Cessna 172 Flying

Holding Patterns – What They are and How to Fly Them




The term “holding pattern” is probably the aviation term most often borrowed by non-aviators – the phrase is even included in the Merriam-Webster dictionary as a “state of waiting.”

Why Pilots Fly Holding Patterns 

Holding patterns are a way for Air Traffic Control (ATC) to delay an aircraft from proceeding on course.

This can be due to any number of reasons but commonly involve traffic congestion, poor weather, or an aircraft or airfield emergency delaying use of a runway. For instrument students, holding patterns are performed as part of training.

In real-life flying, pilots may enter holding patterns in three common scenarios: 

Holding in Lieu of a Procedure Turn

It is common for aircraft to need to perform a course reversal to establish an approach to an airport where radar vectoring is not available.

Holding Patterns

Arrival Holding Pattern

Standard Terminal Arrival Route  (STAR) charts may have one or multiple holding patterns depicted along the procedure.

The arrival hold is depicted using a thin line since it is not a mandatory part of the instrument procedure (and should not be flown without specific ATC instruction).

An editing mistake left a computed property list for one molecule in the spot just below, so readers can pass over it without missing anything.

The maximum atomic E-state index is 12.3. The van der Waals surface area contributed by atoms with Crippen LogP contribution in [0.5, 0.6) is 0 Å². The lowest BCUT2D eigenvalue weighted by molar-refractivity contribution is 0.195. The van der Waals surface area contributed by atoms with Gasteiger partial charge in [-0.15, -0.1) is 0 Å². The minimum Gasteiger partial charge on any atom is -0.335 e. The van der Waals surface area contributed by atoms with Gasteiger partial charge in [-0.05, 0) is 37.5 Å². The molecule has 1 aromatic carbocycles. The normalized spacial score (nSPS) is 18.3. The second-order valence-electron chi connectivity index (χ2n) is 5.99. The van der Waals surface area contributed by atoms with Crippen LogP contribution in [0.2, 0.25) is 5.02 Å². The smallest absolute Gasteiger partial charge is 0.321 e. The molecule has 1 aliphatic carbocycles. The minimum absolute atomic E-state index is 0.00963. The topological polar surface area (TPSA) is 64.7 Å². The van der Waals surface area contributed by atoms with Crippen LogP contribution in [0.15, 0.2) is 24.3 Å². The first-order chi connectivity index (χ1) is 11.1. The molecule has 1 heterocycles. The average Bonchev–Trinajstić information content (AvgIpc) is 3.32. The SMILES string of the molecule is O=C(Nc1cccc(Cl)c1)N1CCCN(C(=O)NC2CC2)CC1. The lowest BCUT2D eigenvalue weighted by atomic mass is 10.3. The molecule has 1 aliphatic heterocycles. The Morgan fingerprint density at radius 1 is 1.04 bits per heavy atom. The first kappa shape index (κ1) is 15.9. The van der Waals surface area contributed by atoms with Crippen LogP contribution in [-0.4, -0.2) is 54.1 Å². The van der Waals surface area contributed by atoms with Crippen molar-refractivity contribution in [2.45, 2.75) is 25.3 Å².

Missed Approach Holding Patterns

Most instrument approach charts depict a holding pattern to be flown following the execution of a missed approach. The published missed approach should be flown unless ATC provides other instructions.

The procedure normally includes an initial heading or course to follow, an altitude to climb to, and holding instructions at a nearby fix. 

Copying Holding Instructions 

Complete instructions would include the holding fix, hold direction, inbound or outbound course, direction of turns, time or distance for the inbound leg, and time to expect further clearance (EFC).

However, for brevity ATC may omit all of the holding instructions except direction if the hold is published. Pilots can always request full instructions if needed.

Holding Pattern Entries – Direct, Parallel, and Teardrop 

Many instrument students are concerned about how to determine which holding pattern entry to use.